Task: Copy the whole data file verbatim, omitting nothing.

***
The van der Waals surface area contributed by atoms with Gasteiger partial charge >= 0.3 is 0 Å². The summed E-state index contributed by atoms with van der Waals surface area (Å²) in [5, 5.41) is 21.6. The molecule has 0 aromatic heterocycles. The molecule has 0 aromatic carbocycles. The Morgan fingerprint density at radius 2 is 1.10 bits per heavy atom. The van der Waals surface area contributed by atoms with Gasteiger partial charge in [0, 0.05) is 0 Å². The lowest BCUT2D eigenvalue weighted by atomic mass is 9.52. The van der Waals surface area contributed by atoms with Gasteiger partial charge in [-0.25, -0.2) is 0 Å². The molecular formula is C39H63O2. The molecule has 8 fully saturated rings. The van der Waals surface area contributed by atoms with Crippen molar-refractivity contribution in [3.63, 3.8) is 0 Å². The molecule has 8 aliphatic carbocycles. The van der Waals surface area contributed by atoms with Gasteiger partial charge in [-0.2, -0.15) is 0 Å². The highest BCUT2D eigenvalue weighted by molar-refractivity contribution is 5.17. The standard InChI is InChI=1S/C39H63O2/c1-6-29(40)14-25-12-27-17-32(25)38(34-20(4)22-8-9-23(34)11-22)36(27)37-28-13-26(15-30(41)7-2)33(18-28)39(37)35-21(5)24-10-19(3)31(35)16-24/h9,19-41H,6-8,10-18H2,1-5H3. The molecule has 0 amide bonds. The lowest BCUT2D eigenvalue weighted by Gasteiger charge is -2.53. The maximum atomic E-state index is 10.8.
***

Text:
The van der Waals surface area contributed by atoms with Gasteiger partial charge >= 0.3 is 0 Å². The summed E-state index contributed by atoms with van der Waals surface area (Å²) in [5, 5.41) is 21.6. The molecule has 0 aromatic heterocycles. The molecule has 0 aromatic carbocycles. The Morgan fingerprint density at radius 2 is 1.10 bits per heavy atom. The van der Waals surface area contributed by atoms with Gasteiger partial charge in [0, 0.05) is 0 Å². The lowest BCUT2D eigenvalue weighted by atomic mass is 9.52. The van der Waals surface area contributed by atoms with Gasteiger partial charge in [-0.25, -0.2) is 0 Å². The molecular formula is C39H63O2. The molecule has 8 fully saturated rings. The van der Waals surface area contributed by atoms with Crippen molar-refractivity contribution in [3.63, 3.8) is 0 Å². The molecule has 8 aliphatic carbocycles. The van der Waals surface area contributed by atoms with Gasteiger partial charge in [-0.2, -0.15) is 0 Å². The highest BCUT2D eigenvalue weighted by molar-refractivity contribution is 5.17. The standard InChI is InChI=1S/C39H63O2/c1-6-29(40)14-25-12-27-17-32(25)38(34-20(4)22-8-9-23(34)11-22)36(27)37-28-13-26(15-30(41)7-2)33(18-28)39(37)35-21(5)24-10-19(3)31(35)16-24/h9,19-41H,6-8,10-18H2,1-5H3. The molecule has 0 amide bonds. The lowest BCUT2D eigenvalue weighted by Gasteiger charge is -2.53. The maximum atomic E-state index is 10.8.